Wednesday, July 18, 2018

The Idol of Virginity

CN: This might not be for you if you're uncomfortable with the idea of me having sex. Hi, Dad! :)

There's an article circulating the internet right now where the TL:DR is "real" Christian men prefer debt-free virgins without tattoos. Some men (and women) may prefer this in a wife. Nevertheless, the blanket prescription that living your best wife life depends on retaining your virginity, rejecting college, and continuing to live with your parents until marriage is not only false, it's dangerous.

I'm going to digress.

There was a point in my life where I was taught and I believed that retaining my virginity until my wedding night was the highest virtue I could attain. I was certainly expected to go to college. I could change my own tires and learned how to figure out when I was being upsold unnecessarily at the mechanic's shop. I worked in a grocery store, a hotel, as a tutor, a babysitter, and an office assistant. In the two years that I was at a four-year school (graduating when I was 20), I never even drove to the beach for a weekend. I broke up with a guy who pressured me to have sex with him because that was not in the plan. The plan, the big plan, beyond graduation and everything was to be a virgin when I got married. It was the Right Thing To Do.

Then I met a guy. I moved to Nome, Alaska, worked for a radio station, did my first tequila shots, saw the Northern Lights, and met a guy.

I liked this guy. I liked him a lot. He was interesting, smart, generous, and had a great dog. We stayed up very late talking, had intensely competitive Scrabble games, and cooked for each other.

But here was the kicker: he didn't care that I was a virgin.

By this I mean, he neither celebrated it nor denigrated it. To him, it was one part of me, just like the fact that I would never beat him in push-ups, but that I would always kick his butt in Boggle. He told me that it would be wrong to be excited about something that was just a choice I had made since he wouldn't have been offended or put off it if I had made a different choice. Being a virgin was just part of me, not all of me. Accepting all of the parts of me was what made love, love.

It took me a while to see this for the grace that it was and is. The party I wanted for having held on to a specific social construct of purity was an idol that I had built with help from certain denominations and role models in my life. None of them had ever talked about the worth of my friends who had been raped, molested, or simply chosen differently and what they would bring to a relationship. Or, worse, it might have been mentioned that a truly, godly man would see past those things.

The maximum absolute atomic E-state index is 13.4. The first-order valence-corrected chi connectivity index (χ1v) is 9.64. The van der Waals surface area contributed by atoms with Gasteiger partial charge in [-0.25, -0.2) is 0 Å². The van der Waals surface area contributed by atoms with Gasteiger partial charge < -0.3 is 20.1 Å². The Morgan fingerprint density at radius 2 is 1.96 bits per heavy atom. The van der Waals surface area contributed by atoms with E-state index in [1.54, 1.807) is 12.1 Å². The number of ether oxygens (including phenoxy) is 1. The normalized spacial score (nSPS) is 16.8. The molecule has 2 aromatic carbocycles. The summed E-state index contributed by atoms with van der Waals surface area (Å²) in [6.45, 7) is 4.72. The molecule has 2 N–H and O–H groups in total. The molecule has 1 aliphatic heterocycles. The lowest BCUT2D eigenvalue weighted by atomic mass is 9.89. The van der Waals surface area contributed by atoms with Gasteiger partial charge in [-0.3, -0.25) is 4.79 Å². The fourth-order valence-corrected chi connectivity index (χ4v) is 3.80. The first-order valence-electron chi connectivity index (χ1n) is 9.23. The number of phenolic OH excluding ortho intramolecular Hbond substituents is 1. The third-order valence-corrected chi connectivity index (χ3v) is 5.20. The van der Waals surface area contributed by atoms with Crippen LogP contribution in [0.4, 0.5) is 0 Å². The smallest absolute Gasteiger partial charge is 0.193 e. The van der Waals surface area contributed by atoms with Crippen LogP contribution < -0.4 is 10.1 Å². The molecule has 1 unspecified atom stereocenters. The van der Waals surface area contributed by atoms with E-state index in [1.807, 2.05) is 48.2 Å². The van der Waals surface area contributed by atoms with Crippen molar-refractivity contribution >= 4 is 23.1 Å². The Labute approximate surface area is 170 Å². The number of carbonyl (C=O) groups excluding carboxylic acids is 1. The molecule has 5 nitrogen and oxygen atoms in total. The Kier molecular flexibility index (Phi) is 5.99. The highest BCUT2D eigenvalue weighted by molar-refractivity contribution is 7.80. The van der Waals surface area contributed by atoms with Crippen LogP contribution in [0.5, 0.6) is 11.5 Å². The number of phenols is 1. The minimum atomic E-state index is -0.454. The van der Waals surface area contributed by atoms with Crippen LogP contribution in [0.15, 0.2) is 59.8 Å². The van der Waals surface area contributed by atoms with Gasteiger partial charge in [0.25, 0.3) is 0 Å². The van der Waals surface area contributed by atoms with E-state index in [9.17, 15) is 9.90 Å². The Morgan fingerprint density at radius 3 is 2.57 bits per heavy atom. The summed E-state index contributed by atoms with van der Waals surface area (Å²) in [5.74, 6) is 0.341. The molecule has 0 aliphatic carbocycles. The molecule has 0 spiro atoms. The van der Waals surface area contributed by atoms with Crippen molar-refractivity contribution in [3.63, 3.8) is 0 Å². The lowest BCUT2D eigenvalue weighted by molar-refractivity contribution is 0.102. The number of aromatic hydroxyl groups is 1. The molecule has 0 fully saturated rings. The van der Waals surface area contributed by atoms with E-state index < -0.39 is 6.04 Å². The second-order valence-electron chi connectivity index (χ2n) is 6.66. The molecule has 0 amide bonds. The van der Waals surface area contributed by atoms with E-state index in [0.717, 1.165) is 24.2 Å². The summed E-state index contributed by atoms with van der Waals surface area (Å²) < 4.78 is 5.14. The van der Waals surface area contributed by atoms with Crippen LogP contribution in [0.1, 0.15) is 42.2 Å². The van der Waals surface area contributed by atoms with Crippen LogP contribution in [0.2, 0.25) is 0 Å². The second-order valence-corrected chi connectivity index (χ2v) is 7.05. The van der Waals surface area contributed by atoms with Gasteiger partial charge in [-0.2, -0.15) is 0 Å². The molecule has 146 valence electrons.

Showing grace and love to a partner means loving who they are. In the Mr. Rogers's way, "I like you just the way you are" isn't that you're perfect, but that you don't have to earn my affection. I care about you as you.

When you love someone, you love who they are- which is a combination of the good and bad things that have happened to them, the choices they have made, and the paths they didn't choose. In love, we don't celebrate the pain in a person's past, but we do love who they are in the wake of healing. In love, we don't idolize isolated skills or choices, but accept them as part of what makes the beloved just so.

So in my life, I've only had sex with one man. It's the same man who likes that he's been the only one, but wouldn't care if there had been 1 or 50 before him, because he loved who he met and how her experiences had shaped her.

Since I'm not a Christian man or any kind of man, I'm going to speculate on what they might like. I think a real man (or woman or person!) will love and appreciate a person for who they are. Part of loving someone is knowing that the person is going to grow and change and accepting a future together is agreeing to be part of that change and trusting that the person in question will love you as you are evolved (sanctified) into the future that's ahead of you.

Putting "virginity" (typically a social construct about the absence of penis in vagina sex) on a pedestal is idolatry as much as any other kind.

Love yourself. Be kind to yourself. Move slowly and make choices, with the Holy Spirit, that minimize your regrets. Forgive yourself and get help to deal with the pains that happen to you.

And remember that a person who is worth sharing a life, a car, vacation time, and a bed with will graciously do all these things to you as well... and to themselves.

I have written about a similar topic here.

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